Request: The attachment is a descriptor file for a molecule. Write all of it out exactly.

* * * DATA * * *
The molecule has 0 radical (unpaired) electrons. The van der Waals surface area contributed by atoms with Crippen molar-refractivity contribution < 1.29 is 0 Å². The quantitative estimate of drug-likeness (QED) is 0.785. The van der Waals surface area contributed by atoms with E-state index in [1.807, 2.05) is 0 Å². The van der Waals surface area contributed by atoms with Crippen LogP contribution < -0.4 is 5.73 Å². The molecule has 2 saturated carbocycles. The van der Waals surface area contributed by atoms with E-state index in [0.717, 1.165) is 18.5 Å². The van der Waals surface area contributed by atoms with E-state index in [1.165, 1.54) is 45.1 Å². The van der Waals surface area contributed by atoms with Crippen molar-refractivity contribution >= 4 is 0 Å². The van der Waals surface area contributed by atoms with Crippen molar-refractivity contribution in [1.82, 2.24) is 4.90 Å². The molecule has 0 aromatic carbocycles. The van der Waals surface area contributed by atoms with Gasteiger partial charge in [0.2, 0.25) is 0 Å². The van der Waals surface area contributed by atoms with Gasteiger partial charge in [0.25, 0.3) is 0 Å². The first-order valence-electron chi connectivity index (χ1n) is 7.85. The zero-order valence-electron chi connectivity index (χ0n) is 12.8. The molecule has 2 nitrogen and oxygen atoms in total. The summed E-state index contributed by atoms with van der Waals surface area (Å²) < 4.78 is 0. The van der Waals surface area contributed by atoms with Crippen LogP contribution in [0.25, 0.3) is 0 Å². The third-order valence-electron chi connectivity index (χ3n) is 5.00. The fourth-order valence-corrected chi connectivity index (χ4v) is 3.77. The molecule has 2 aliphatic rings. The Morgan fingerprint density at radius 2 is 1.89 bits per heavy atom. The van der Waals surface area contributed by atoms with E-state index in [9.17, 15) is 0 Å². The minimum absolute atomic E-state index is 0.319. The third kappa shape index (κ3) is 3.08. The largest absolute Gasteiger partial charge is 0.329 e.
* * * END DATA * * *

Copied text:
The molecule has 0 radical (unpaired) electrons. The van der Waals surface area contributed by atoms with Crippen molar-refractivity contribution < 1.29 is 0 Å². The quantitative estimate of drug-likeness (QED) is 0.785. The van der Waals surface area contributed by atoms with E-state index in [1.807, 2.05) is 0 Å². The van der Waals surface area contributed by atoms with Crippen LogP contribution < -0.4 is 5.73 Å². The molecule has 2 saturated carbocycles. The van der Waals surface area contributed by atoms with E-state index in [0.717, 1.165) is 18.5 Å². The van der Waals surface area contributed by atoms with E-state index in [1.165, 1.54) is 45.1 Å². The van der Waals surface area contributed by atoms with Crippen molar-refractivity contribution >= 4 is 0 Å². The van der Waals surface area contributed by atoms with Crippen molar-refractivity contribution in [1.82, 2.24) is 4.90 Å². The molecule has 0 aromatic carbocycles. The van der Waals surface area contributed by atoms with Gasteiger partial charge in [0.2, 0.25) is 0 Å². The van der Waals surface area contributed by atoms with Gasteiger partial charge in [0.25, 0.3) is 0 Å². The first-order valence-electron chi connectivity index (χ1n) is 7.85. The zero-order valence-electron chi connectivity index (χ0n) is 12.8. The molecule has 2 nitrogen and oxygen atoms in total. The summed E-state index contributed by atoms with van der Waals surface area (Å²) < 4.78 is 0. The van der Waals surface area contributed by atoms with Crippen LogP contribution in [0.25, 0.3) is 0 Å². The third-order valence-electron chi connectivity index (χ3n) is 5.00. The fourth-order valence-corrected chi connectivity index (χ4v) is 3.77. The molecule has 2 aliphatic rings. The Morgan fingerprint density at radius 2 is 1.89 bits per heavy atom. The van der Waals surface area contributed by atoms with E-state index in [9.17, 15) is 0 Å². The minimum absolute atomic E-state index is 0.319. The third kappa shape index (κ3) is 3.08. The largest absolute Gasteiger partial charge is 0.329 e.